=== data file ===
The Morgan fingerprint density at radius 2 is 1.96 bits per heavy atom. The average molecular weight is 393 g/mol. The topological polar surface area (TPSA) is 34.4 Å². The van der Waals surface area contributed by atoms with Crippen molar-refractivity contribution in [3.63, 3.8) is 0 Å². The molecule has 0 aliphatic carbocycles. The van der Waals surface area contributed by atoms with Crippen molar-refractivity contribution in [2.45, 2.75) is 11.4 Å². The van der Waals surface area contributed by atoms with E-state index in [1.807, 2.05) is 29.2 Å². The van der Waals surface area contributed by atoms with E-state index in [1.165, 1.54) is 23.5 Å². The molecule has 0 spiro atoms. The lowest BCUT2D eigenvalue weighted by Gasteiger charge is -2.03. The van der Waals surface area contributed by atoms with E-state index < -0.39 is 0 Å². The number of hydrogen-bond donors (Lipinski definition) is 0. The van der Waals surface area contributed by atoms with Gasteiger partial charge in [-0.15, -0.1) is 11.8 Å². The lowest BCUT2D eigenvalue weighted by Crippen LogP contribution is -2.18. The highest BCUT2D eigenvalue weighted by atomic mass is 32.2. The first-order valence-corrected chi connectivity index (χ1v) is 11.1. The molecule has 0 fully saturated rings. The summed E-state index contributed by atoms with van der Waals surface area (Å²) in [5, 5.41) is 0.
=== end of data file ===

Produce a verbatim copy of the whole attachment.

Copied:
The Morgan fingerprint density at radius 2 is 1.96 bits per heavy atom. The average molecular weight is 393 g/mol. The topological polar surface area (TPSA) is 34.4 Å². The van der Waals surface area contributed by atoms with Crippen molar-refractivity contribution in [3.63, 3.8) is 0 Å². The molecule has 0 aliphatic carbocycles. The van der Waals surface area contributed by atoms with Crippen molar-refractivity contribution in [2.45, 2.75) is 11.4 Å². The van der Waals surface area contributed by atoms with E-state index in [1.807, 2.05) is 29.2 Å². The van der Waals surface area contributed by atoms with E-state index in [1.165, 1.54) is 23.5 Å². The molecule has 0 spiro atoms. The lowest BCUT2D eigenvalue weighted by Gasteiger charge is -2.03. The van der Waals surface area contributed by atoms with E-state index < -0.39 is 0 Å². The number of hydrogen-bond donors (Lipinski definition) is 0. The van der Waals surface area contributed by atoms with Gasteiger partial charge in [-0.15, -0.1) is 11.8 Å². The lowest BCUT2D eigenvalue weighted by Crippen LogP contribution is -2.18. The highest BCUT2D eigenvalue weighted by atomic mass is 32.2. The first-order valence-corrected chi connectivity index (χ1v) is 11.1. The molecule has 0 fully saturated rings. The summed E-state index contributed by atoms with van der Waals surface area (Å²) in [5, 5.41) is 0.